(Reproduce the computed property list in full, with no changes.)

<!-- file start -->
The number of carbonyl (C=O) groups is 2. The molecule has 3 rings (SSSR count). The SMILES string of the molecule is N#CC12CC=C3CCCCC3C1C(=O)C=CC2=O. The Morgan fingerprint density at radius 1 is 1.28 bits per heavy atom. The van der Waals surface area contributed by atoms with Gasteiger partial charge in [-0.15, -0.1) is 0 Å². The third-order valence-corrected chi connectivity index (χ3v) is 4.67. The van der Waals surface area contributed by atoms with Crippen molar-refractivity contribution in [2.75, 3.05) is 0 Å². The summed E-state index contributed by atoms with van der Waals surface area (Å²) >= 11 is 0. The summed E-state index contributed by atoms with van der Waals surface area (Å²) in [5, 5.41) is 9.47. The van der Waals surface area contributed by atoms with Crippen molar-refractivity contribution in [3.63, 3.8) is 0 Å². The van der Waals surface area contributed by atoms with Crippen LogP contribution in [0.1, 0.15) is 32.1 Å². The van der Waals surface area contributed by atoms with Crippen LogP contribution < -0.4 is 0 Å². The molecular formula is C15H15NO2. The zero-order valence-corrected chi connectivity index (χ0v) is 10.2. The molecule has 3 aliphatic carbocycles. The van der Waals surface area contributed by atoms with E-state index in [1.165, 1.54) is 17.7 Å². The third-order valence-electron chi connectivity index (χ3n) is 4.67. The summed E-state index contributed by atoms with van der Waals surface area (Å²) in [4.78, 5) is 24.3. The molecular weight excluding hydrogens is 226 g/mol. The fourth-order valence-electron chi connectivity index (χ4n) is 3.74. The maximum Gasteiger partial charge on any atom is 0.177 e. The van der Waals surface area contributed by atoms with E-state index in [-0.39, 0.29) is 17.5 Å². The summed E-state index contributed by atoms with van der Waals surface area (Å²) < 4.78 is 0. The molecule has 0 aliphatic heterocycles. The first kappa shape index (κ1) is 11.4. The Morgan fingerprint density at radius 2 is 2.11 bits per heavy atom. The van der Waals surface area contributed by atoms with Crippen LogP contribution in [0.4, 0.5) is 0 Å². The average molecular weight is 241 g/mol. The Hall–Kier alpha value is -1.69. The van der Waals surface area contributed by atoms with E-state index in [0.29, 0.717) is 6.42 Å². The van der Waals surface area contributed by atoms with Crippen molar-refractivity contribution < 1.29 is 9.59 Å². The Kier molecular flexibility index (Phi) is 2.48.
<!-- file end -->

The number of carbonyl (C=O) groups is 2. The molecule has 3 rings (SSSR count). The SMILES string of the molecule is N#CC12CC=C3CCCCC3C1C(=O)C=CC2=O. The Morgan fingerprint density at radius 1 is 1.28 bits per heavy atom. The van der Waals surface area contributed by atoms with Gasteiger partial charge in [-0.15, -0.1) is 0 Å². The third-order valence-corrected chi connectivity index (χ3v) is 4.67. The van der Waals surface area contributed by atoms with Crippen molar-refractivity contribution in [2.75, 3.05) is 0 Å². The summed E-state index contributed by atoms with van der Waals surface area (Å²) >= 11 is 0. The summed E-state index contributed by atoms with van der Waals surface area (Å²) in [5, 5.41) is 9.47. The van der Waals surface area contributed by atoms with Crippen molar-refractivity contribution in [3.63, 3.8) is 0 Å². The van der Waals surface area contributed by atoms with Crippen LogP contribution in [0.1, 0.15) is 32.1 Å². The van der Waals surface area contributed by atoms with Crippen LogP contribution < -0.4 is 0 Å². The molecular formula is C15H15NO2. The zero-order valence-corrected chi connectivity index (χ0v) is 10.2. The molecule has 3 aliphatic carbocycles. The van der Waals surface area contributed by atoms with E-state index in [1.165, 1.54) is 17.7 Å². The third-order valence-electron chi connectivity index (χ3n) is 4.67. The summed E-state index contributed by atoms with van der Waals surface area (Å²) in [4.78, 5) is 24.3. The molecular weight excluding hydrogens is 226 g/mol. The fourth-order valence-electron chi connectivity index (χ4n) is 3.74. The maximum Gasteiger partial charge on any atom is 0.177 e. The van der Waals surface area contributed by atoms with E-state index in [-0.39, 0.29) is 17.5 Å². The summed E-state index contributed by atoms with van der Waals surface area (Å²) < 4.78 is 0. The molecule has 0 aliphatic heterocycles. The first kappa shape index (κ1) is 11.4. The Morgan fingerprint density at radius 2 is 2.11 bits per heavy atom. The van der Waals surface area contributed by atoms with Crippen LogP contribution in [0.4, 0.5) is 0 Å². The average molecular weight is 241 g/mol. The Hall–Kier alpha value is -1.69. The van der Waals surface area contributed by atoms with E-state index in [0.29, 0.717) is 6.42 Å². The van der Waals surface area contributed by atoms with Crippen molar-refractivity contribution < 1.29 is 9.59 Å². The Kier molecular flexibility index (Phi) is 2.48.